Because of the division of work between the CRTC and the Video ULA, I imagine any hardware sprite type facility being rather more basic than the sort of thing offered by the C64, NES or Sega Master System. Because the CRTC is basically an address generator which feeds bytes to the ULA, I find it hard to imagine how we could use it to overlay sprites of different palettes, at non-byte aligned offsets, or horizontally/vertically flipped without it needing to have some understanding of the pixel format represented by the data, which is entirely the ULA's work. But I think it could still do some useful stuff.
My tentative feature list would be as follows:
- Plot sprites at any horizontal byte position, and at any vertical pixel line (the CRTC design makes character rows the more obvious option, but I think this can be worked around).
- No fixed size for sprites: they can be any width or height, but the only limitation would be that each screen row would have a maximum number of bytes of sprite data (more later).
- Ability to set a horizontal stride for each sprite, to allow clipping off the screen edge.
- Some way to describe how screen data and sprite data are combined.
Sprites would be positioned by specifying a CRTC address (i.e. character block aligned) and a "scanline adjust" which would offset the sprite by that amount within a row, in order to provide fine vertical positioning. Offsetting the sprite across character rows would be tricky, but this kind of feature seems like the only way to work around the CRTC's chunky addressing - haven't really quite figured how this might work, nor how it could be used to clip off the top/bottom of the screen. You would be able to specify a horizontal and vertical size (in character blocks) and also a horizontal stride which needn't be the same as the horizontal size, so you could plot clipped sprites at the left and right edges.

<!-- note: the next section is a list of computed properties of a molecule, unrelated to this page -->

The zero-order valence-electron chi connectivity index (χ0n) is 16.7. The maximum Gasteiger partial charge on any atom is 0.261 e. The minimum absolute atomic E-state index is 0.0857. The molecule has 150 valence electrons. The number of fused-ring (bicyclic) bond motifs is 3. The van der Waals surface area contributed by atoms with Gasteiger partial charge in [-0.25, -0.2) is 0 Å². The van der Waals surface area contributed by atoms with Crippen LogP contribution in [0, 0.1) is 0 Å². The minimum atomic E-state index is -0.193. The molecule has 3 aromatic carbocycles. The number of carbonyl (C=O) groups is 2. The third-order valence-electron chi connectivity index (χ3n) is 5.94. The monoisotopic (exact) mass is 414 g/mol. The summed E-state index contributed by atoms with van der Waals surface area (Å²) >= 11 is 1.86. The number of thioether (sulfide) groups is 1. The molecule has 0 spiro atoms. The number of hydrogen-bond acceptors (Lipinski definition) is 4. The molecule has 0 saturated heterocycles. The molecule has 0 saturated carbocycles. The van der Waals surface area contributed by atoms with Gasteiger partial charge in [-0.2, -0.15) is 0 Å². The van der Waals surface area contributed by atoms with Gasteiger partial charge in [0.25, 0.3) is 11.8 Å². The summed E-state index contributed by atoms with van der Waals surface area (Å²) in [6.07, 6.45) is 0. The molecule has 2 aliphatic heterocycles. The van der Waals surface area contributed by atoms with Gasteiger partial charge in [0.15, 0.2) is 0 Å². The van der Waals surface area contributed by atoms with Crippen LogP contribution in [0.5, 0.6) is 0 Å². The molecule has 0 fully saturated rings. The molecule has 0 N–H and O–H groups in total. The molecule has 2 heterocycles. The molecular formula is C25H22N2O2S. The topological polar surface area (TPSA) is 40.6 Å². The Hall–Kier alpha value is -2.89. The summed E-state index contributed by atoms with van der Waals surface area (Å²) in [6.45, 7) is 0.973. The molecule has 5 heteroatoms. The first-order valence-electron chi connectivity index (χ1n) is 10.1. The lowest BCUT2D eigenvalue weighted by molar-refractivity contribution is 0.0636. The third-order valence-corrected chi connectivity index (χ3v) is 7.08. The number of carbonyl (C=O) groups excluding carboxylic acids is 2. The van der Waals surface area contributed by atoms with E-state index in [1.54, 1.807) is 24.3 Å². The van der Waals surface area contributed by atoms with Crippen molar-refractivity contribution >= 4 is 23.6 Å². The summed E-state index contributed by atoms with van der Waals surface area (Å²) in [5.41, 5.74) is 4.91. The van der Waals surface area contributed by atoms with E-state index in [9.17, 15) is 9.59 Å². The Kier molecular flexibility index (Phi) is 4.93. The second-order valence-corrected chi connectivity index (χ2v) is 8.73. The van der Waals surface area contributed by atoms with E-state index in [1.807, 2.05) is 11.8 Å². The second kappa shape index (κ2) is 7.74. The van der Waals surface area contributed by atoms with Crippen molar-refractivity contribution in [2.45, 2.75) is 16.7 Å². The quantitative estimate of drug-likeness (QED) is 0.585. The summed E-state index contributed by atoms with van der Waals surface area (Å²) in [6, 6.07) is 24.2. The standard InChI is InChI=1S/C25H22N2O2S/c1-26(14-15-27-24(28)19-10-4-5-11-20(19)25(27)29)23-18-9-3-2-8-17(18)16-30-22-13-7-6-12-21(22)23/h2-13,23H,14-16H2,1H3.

The hardware would need to cache sprite data from RAM in advance - given that there are cycles in the horizontal border where screen memory is fetched and not used, this could be used instead to fill internal registers with sprite data for the upcoming scanline. In MODEs 0-2, there'd be a maximum of 48 cycles to do this (128 characters minus 80 displayed), hence that could be the maximum number of sprite bytes per row. That's the same as the C64 I think (8 sprites x 12 pixels) - and that's possibly why. Fetching data a line in advance might be a bit tricky, but I guess there are ways.
Determining how screen and sprite data are combined - this is the tricky one. There are two desirable cases:
- Plot sprite on top of background, treating sprite pixels in colour 0 as a transparent colour, and anything else as 'opaque' which overwrites background.
- Plot sprite behind background, treating background pixels in colour 0 as transparent and any other colour masking out the sprite data.
- 1bpp modes: %10000000
- 2bpp modes: %10001000
- 4bpp modes: %10101010
Code: Select all
Inputs: data, pixel_mask Set result to 0 Do 8 times: if ((data AND pixel_mask) = 0): result = result OR pixel_mask rotate pixel_mask right Output: result
Still once we've got that, we can perform both operations really easily! Let's call the function implementing that above algorithm 'mask'. Then the two sprite plotting operations described above are:
- (mask(sprite) AND screen) OR sprite
- (mask(screen) AND sprite) OR screen
- (mask(sprite) AND sprite) OR sprite
I haven't thought too much about the register model for all of this. I guess we'd need a bunch of new CRTC registers (probably better than putting a sprite table in RAM and needing extra bandwidth). The limit really is the amount of data that can be cached each row, rather than a concrete number of sprites. But maybe it'd still be better presented as 8 hardware sprites, CRTC regs &8x...&Fx, where you can set for each one:
- Sprite data address (lo/hi)
- Screen address to plot (lo/hi)
- Scanline adjust
- Sprite width
- Sprite height
- Sprite horizontal data stride
- Plot mode
Well that's an outline of my thoughts on this - what does anyone think? Does this sound like a feasible hardware project one day? I don't think it's easy by any means, and the details would need to be fleshed out properly, but it's a start to spark some discussion.
Here's where to throw some ideas around, it'd be amazing to see a hardware extension like this! This is the "fantasy Beeb graphics hardware" thread